Case-Law Following Republican Party of Minnesota V. White

By Gray, Cynthia | Judicature, July/August 2009 | Go to article overview
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Case-Law Following Republican Party of Minnesota V. White

Gray, Cynthia, Judicature

In 2002, in Republican Party of Minnesota ? White,' the United States Supreme Court held unconstitutional a clause in die Minnesota code of judicial conduct diat prohibited judicial candidates from announcing their views on disputed legal and political issues. Since diat decision, numerous federal lawsuits have challenged restrictions on campaign and political conduct by judges and judicial candidates. Following is an analysis of the decisions that have reached the merits in challenges to the pledges, promises, and commitments clause; die personal solicitation clause; the endorsement clause; and restrictions on partisan political activities.

Pledges, promises, and commitments

There are two versions of the pledges, promises, and commitments clause. The pre- White version prohibits statements that "appear to commit" the candidate. Alter White, the American Bar Association amended the model code to delete that phrase as well as re-structure the provision. Challenges to the pledges, promises, and commitments clause have usually arisen in the context of whether judicial candidates may answer questionnaires distributed by special interest groups.

Federal courts in Kentucky and North Dakota have declared the preWliile version of the clause unconstitutional,- at least under preliminar}' injunction standards, holding that the state was simply using die clause "as a de facto announce clause" (Family Trust Foundation) and there was "little, if any, distinction" between the clause and the announce clause (North Dakota Family Alliance).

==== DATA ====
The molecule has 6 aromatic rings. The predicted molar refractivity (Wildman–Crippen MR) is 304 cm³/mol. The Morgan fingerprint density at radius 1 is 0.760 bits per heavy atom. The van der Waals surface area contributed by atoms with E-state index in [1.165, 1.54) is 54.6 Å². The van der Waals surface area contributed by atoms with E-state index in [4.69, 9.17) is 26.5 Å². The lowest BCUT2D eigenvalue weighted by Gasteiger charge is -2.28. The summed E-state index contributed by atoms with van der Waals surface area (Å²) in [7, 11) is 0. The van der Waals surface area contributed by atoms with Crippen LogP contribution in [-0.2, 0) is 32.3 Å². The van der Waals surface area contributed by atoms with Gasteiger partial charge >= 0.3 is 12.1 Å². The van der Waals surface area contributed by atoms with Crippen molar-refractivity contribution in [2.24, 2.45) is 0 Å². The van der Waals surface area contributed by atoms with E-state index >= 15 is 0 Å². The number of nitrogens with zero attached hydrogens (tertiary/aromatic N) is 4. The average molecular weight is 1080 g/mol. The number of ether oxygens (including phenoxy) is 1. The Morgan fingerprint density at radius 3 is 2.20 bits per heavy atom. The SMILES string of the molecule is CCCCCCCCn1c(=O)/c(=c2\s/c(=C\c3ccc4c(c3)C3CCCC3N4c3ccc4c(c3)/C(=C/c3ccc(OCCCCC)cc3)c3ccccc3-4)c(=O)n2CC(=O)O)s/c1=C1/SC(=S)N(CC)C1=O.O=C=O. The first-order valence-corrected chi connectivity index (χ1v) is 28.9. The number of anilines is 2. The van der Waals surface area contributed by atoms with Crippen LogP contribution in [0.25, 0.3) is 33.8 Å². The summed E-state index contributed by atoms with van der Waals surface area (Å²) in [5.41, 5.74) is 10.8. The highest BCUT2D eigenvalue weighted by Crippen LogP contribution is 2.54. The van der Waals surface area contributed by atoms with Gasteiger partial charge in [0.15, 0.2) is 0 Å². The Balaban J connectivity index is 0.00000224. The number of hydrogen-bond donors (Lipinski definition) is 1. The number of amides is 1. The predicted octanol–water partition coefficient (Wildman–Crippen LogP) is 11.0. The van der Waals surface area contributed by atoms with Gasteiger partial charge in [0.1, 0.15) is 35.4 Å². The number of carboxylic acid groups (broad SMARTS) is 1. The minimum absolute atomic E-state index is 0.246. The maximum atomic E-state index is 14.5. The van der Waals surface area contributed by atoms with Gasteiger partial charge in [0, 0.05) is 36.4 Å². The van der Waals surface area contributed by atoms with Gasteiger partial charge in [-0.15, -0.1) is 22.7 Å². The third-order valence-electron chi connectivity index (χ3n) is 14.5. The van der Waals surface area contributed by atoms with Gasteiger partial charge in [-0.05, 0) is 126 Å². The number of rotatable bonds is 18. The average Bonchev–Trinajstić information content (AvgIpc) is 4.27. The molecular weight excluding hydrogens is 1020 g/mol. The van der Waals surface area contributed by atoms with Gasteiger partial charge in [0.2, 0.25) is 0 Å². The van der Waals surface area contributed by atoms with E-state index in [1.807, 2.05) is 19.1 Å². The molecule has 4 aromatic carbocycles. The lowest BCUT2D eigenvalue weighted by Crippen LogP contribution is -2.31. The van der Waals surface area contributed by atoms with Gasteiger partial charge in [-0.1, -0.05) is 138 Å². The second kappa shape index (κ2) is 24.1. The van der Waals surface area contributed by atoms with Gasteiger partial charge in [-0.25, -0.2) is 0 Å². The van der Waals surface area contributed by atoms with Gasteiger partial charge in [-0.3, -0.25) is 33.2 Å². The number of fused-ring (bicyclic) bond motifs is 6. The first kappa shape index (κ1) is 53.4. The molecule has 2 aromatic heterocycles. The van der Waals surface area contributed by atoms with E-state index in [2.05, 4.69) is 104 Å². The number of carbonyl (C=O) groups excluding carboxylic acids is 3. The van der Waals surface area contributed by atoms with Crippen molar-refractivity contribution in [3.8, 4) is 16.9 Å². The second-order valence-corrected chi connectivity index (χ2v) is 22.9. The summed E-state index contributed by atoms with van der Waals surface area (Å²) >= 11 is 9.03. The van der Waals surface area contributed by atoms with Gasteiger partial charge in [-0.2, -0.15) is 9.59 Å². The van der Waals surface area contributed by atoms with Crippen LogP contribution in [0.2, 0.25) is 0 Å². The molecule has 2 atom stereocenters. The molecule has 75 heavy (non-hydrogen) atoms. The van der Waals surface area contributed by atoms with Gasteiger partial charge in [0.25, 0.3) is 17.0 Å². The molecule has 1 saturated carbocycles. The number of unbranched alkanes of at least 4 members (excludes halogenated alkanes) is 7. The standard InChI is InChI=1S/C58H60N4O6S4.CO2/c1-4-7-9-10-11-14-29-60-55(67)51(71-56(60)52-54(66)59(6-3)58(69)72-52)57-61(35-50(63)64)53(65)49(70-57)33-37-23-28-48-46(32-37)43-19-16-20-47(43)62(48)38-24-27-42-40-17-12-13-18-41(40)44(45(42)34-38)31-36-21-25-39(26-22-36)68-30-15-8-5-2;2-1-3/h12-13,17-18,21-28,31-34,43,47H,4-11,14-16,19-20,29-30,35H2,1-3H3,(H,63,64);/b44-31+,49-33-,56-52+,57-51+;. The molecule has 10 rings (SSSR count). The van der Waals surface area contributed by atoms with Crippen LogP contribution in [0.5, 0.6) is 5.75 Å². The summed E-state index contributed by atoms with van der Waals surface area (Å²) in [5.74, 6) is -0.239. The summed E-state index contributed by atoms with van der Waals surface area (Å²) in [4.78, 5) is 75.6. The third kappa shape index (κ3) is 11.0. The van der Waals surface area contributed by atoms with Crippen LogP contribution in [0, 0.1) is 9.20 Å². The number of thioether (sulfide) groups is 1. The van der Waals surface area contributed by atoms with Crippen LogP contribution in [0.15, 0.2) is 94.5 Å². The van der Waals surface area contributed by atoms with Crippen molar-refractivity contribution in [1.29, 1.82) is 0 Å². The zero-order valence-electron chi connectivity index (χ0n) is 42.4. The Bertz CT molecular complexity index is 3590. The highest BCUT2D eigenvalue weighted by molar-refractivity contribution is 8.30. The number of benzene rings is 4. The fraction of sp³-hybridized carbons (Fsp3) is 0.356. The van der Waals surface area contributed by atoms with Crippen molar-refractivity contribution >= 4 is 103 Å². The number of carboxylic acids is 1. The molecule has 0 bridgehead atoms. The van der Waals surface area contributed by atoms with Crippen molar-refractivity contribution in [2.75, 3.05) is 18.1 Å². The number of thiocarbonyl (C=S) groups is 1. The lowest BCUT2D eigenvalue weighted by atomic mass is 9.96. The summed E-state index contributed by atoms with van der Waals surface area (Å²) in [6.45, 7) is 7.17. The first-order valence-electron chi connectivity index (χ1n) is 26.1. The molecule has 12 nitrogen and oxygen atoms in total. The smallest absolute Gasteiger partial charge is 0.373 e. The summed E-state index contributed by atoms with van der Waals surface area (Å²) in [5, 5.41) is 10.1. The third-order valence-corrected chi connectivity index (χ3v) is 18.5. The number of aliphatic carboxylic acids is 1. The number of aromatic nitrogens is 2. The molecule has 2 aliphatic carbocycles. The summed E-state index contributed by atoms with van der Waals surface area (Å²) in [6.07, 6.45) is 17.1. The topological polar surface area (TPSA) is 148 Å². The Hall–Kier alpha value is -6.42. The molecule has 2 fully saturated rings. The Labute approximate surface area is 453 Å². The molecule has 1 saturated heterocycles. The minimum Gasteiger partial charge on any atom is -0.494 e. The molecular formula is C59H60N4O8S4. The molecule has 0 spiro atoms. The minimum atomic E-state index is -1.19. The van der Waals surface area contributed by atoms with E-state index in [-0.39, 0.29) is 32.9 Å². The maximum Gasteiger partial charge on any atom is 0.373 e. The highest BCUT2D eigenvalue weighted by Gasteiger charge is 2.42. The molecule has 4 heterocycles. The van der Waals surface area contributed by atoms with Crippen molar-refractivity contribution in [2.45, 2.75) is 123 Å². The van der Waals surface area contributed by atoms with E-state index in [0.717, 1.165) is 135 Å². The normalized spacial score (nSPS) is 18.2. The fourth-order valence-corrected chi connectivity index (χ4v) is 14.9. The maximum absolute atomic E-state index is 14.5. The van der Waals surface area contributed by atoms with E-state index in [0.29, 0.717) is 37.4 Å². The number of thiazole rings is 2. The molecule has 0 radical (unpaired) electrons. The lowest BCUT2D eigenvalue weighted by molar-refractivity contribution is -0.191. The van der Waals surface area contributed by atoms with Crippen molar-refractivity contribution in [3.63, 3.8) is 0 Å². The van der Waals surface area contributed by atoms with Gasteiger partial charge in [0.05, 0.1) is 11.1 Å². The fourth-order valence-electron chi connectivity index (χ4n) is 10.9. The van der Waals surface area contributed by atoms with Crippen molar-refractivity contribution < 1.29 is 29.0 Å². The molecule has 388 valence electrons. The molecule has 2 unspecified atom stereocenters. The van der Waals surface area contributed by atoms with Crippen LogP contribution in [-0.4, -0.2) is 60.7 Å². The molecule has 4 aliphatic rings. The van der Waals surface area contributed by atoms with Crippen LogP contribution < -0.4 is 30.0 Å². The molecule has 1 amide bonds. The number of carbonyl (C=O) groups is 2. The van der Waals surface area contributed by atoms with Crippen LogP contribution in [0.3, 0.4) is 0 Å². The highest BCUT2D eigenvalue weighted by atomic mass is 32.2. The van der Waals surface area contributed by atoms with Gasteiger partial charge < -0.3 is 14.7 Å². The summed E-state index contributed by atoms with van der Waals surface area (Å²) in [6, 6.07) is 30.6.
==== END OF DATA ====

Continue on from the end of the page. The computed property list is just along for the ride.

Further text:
After a preliminary injunction enjoined enforcement of the Kentucky clause in 2004, the Kentucky Supreme Court adopted a revised version that provided: "A judge or candidate for election to judicial office . . . shall not intentionally or recklessly make a statement that a reasonable person would perceive as committing die judge or candidate to ride a certain way on a case, controversy, or issue that is likely to come before the court." In a suit challenging the new version, the federal cotirt upheld the clause/ concluding that commitments by a judicial candidate to rule in a particular way on issues or cases harm the compelling state interest in preservingjudicial impartiality.

Federal courts in Indiana, Pennsylvania, and Wisconsin have narrowly construed the post-Wiiite version of the pledges, promises, and commitments clause to allow judicial candidates to answer questionnaires that call for the candidate's personal views on disputed legal or political issues and upheld the clause as tailored to die state's compelling interest in protecting the due process rights of litigants. '

Personal solicitation

Two federal courts of appeal, in cases from Georgia and Minnesota, and three federal district courts, in cases from Kansas, Kentucky, and Wisconsin, have held unconstitutional die prohibition on judicial candidates personally soliciting campaign contributions.5

The federal court in Georgia was skeptical that the need of judicial candidates for financial support to run successful campaigns necessarily meant that they would be partial if elected (Weaver). The federal court in Wisconsin blamed any impartiality concerns on the state's decision to elect judges, maintaining diat only "public financing or a change in die mediod of judicial selection" could eliminate impartiality or the appearance of impartiality (Siefert).

The Kansas and Kentucky federal courts stated that, although the code's requirement that a judicial candidate use a committee to solicit contributions eliminates "direct shakedowns by a corrupt judicial candidate," blatant promises of a quid pro quo were already prohibited by criminal statutes and other provisions of die code (Carey, Yost). Moreover, the courts concluded, "while it may be less difficult for a solicitée to decline a request for a contribution when the request is made by a committee, 'the state does not have a compelling interest in simply making it more comfortable for solicitées to decline to contribute to judicial campaigns'" (Yost, quoting Carey).

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